A profit motive is indicated when the taxpayer properly prepares before commencing operations. This includes consulting with experts in the field or, if the taxpayer is already relatively knowledgeable in the area, developing improved operational techniques beyond their current level of knowledge.

The time and effort expended by the taxpayer in carrying on the activity.

A taxpayer who spends a significant amount of time in the activity is indicative of a profit motive. If the taxpayer were to quit a job, or reduce their hours as an employee or owner in another activity to devote more time to this activity, this would also indicate a profit motive. But the mere number of hours spent by the taxpayer is not a direct reflection of the level of profit motive.

Expectation that assets used in activity may appreciate in value.

Even if the activity has few to no operational profits (or even losses), if there are reasonable expectations that the section 1231 assets used in the business (such as land) will appreciate in value over time, this economic increase in wealth derived from the activity would indicate a profit motive.

The success of the taxpayer in carrying on other similar or dissimilar activities.

If the taxpayer has undertaken the same or similar lines of activity with prior success, this would indicate a profit motive for the current activity.

The taxpayer’s history of income or losses with respect to the activity.

If losses occur in the activity beyond the typical start-up period, this could indicate a lack of profit motive—unless there are unusual circumstances involved, such as a natural disaster or unusually bad economic conditions.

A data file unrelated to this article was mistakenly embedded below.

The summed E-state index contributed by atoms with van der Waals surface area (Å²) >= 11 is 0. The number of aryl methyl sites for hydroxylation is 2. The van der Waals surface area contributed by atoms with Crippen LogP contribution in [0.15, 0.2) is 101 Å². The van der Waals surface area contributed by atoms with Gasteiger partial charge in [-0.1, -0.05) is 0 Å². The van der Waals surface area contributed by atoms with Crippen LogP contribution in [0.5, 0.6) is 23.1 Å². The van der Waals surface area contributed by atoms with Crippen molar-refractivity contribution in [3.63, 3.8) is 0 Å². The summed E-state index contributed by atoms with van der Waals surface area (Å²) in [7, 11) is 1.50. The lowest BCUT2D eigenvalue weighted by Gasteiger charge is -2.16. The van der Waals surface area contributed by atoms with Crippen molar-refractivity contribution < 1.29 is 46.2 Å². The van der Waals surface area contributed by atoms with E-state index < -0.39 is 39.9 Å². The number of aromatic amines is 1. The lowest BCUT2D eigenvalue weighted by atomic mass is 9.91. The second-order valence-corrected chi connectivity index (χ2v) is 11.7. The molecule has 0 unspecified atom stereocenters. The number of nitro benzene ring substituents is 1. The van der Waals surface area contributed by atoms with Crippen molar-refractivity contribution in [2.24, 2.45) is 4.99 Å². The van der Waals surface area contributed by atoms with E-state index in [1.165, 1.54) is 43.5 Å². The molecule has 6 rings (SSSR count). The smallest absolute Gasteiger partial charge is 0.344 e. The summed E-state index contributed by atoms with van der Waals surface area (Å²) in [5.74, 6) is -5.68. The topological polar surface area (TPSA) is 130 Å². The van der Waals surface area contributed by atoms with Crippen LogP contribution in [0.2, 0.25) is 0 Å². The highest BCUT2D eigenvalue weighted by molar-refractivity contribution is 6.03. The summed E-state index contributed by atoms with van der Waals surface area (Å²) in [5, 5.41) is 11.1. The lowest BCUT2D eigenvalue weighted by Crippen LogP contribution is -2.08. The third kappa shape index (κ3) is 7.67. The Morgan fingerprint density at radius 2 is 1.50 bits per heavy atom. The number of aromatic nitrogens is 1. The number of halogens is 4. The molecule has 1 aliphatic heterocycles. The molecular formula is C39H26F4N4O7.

The amount of occasional profits, if any, which are earned.

This area generally looks at the risk/reward potential of an activity. For example, if a very large investment is needed to start and operate the activity, but the potential of making a profit is very limited, and even when profits are generated they are relatively small and outweighed by losses in other years, this would indicate a lack of profit motive. Also, regardless of the amount of capital investment, if losses are substantial in most years and any generated profits are relatively small, unless there is a reasonable expectation of a large profit down the road, that would also indicate a lack of a profit motive.

The financial status of the taxpayer.

In situations where the taxpayer does not have sufficient income being generated outside of the activity (such as an employee or an owner of another profitable activity) to sustain a reasonable living, where the taxpayer is relying on the activity for (hopeful) profits, this would indicate a profit motive.

Elements of personal pleasure or recreation.

This looks at the actual or potential personal satisfaction (including any recreational-based enjoyment) the taxpayer has in the activity. If the personal pleasure or recreational value of the activity is high, this could be (but is not always) a factor in whether the activity is operated with a profit motive. There is no direct statement or requirement in the regulations that personal recreational pleasure cannot be present alongside a profit motive, this element must be considered.